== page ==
Aversion to Fitness Isn’t Funny
Our society’s aversion to fitness isn’t funny anymore. Too many people are riding those “jokes” straight into to a nursing home.
Recently, I joined area vendors at a local municipality’s health fair. The governing entity which sponsored the event gave employees time off to attend. Vendors displayed nutritional items, fitness products and services, essential oils, and all kinds of goodies designed help people become healthier. A handful of the attendees were interested in improving their health. They asked questions and were open to trying something new. Many more of the attendees, however, seemed to have an aversion to fitness. They looked at the displays about healthy lifestyles (including my display about yoga) and were pleased to offer their opinions. Below is a sampling of light-hearted statements made to the nutritionist next to me:
- Seriously, you drink water all day long?
- If I ate that many vegetables, my body would go into shock.
- I live on Diet Coke.
Here are a few of the comments laughingly made to me:
- My idea of exercise is going from the recliner to the couch.
- OMG – that’s you doing that (crow pose)?! That’s freaky.
- If I did that (a seated twist), you’d have to pull me up with a crane.
- Yeah, I don’t exercise.
The comments were made with humorous intent. But our society’s aversion to fitness isn’t funny anymore. Too many people are riding those “jokes” straight into to a nursing home. And that’s no laughing matter.
Every day, we choose how to feed ourselves (body, mind, and soul), and we choose to move in ways that build strength or to sit still. Those decisions directly affect our health. In the end, to a large degree, we will reap what we have sown.
So laugh – often and loudly. And take care of yourself. Because belly laughs are way better when your abs work.
It seems our To-Do list takes care of everything and everybody but ourselves, and that’s not healthy.
Have you done something nice for yourself today? How about yesterday? During the past week? Too many of us could answer those questions with a resounding, “No.” It seems our To-Do list takes care of everything and everybody but ourselves, and that’s not healthy.
We Americans love The Busy. We are Busy with our Job Work and Busy with our Home Work and Busy with our Family Work. “It must be done,” we tell ourselves. “It’s what responsible people do.” True. It is what responsible people do. But responsible people also make sure they are taking care of themselves so they can keep doing what matters for the people matter.
So how do we responsible people keep it all in balance? Too much on the To-Do list – tasks that aren’t truly necessary – can keep us from caring for ourselves as well as we care for others. It can keep us from taking a few moments to unwind, to practice yoga, to read, to visit with a friend, to enjoy a bit of quiet meditation, to treat ourselves to a much-needed massage… We’re tempted to think we can endlessly continue to put pedal to metal and our wheels will keep turning even when the tank is on Empty. But a car won’t run that way. And neither will our bodies, minds, or spirits.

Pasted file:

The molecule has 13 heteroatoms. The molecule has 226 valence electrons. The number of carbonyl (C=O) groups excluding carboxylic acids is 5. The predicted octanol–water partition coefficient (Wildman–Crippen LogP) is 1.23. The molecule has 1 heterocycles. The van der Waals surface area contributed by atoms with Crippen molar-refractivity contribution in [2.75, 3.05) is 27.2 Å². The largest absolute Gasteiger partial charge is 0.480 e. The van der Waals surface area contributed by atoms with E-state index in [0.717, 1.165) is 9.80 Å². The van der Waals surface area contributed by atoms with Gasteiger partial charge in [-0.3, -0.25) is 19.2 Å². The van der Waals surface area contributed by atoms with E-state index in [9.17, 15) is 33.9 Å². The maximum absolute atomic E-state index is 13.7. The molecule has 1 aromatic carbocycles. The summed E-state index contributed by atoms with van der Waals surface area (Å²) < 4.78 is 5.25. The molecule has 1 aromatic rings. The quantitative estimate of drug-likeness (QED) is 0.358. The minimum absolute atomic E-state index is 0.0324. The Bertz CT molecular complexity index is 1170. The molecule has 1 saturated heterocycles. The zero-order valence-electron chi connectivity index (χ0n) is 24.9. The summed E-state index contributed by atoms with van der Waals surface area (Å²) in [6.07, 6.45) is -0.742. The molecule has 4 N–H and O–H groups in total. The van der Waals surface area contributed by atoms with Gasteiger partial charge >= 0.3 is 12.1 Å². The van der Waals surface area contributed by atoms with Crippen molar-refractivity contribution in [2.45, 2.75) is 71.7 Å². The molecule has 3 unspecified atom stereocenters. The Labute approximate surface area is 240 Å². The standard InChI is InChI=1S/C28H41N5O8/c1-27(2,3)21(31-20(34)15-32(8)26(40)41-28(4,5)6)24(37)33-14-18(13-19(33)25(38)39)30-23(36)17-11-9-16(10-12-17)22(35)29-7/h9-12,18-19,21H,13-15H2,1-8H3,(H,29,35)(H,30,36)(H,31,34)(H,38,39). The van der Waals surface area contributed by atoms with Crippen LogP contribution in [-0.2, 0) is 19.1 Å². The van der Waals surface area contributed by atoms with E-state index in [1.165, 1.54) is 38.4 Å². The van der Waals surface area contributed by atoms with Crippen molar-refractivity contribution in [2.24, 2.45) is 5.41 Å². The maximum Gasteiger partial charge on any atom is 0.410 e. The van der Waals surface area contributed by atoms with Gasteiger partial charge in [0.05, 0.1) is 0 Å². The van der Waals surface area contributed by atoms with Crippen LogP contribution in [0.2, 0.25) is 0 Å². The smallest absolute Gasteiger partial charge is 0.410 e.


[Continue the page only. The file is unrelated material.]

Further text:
So if you have fallen out of the habit of caring for yourself and making sure you get the mental, spiritual, and physical food you need, I’ve snooped around and found some suggestions on how to start filling your own tank. You know, so you don’t accidentally drive everyone off the cliff.
1. Make a daily To-Do List, and put yourself on it. Schedule time with a friend, book a yoga class, block out some time to read or meditate…
2. Scrutinize your To-Do List to see if any tasks can be removed without a truly negative outcome.
3. Delegate. Where possible, think less hand holding and more responsibility and accountability for those in your care. A 12-month-old can’t change his own diaper, but a 15-year-old can certainly pack his own lunch. You need not do everything for everyone.
4. Lower your standards here and there. If you winced at that one, chances are you could benefit from practicing it. The floor doesn’t have to sparkle like Waterford crystal. The kids can load the dishwasher differently than you do. Your spouse can tackle the grocery aisles.
5. See rote tasks as an opportunity to meditate. Allow yourself to become completely absorbed in folding that stack of towels. Instead of letting your mind wander (or complain), see the colors, feel the textures, notice the patterns.
6. Learn to say NO to offers that don’t fit into your schedule or into what you value. Practice saying no: stand in front of the mirror, smile, shake your head softly, and say, “No, I’m sorry – I already have plans.” It’s a true statement. You’ve made plans that include caring for yourself!
After a couple of weeks of including you on the To-Do list, notice of how you feel. Happier? More at peace? More patient? More rested? Awesome! You just might inspire your family, friends, and co-workers to be nicer to themselves.
If taking a yoga class is on your To-Do List (and we certainly hope it is), join us on the mat soon!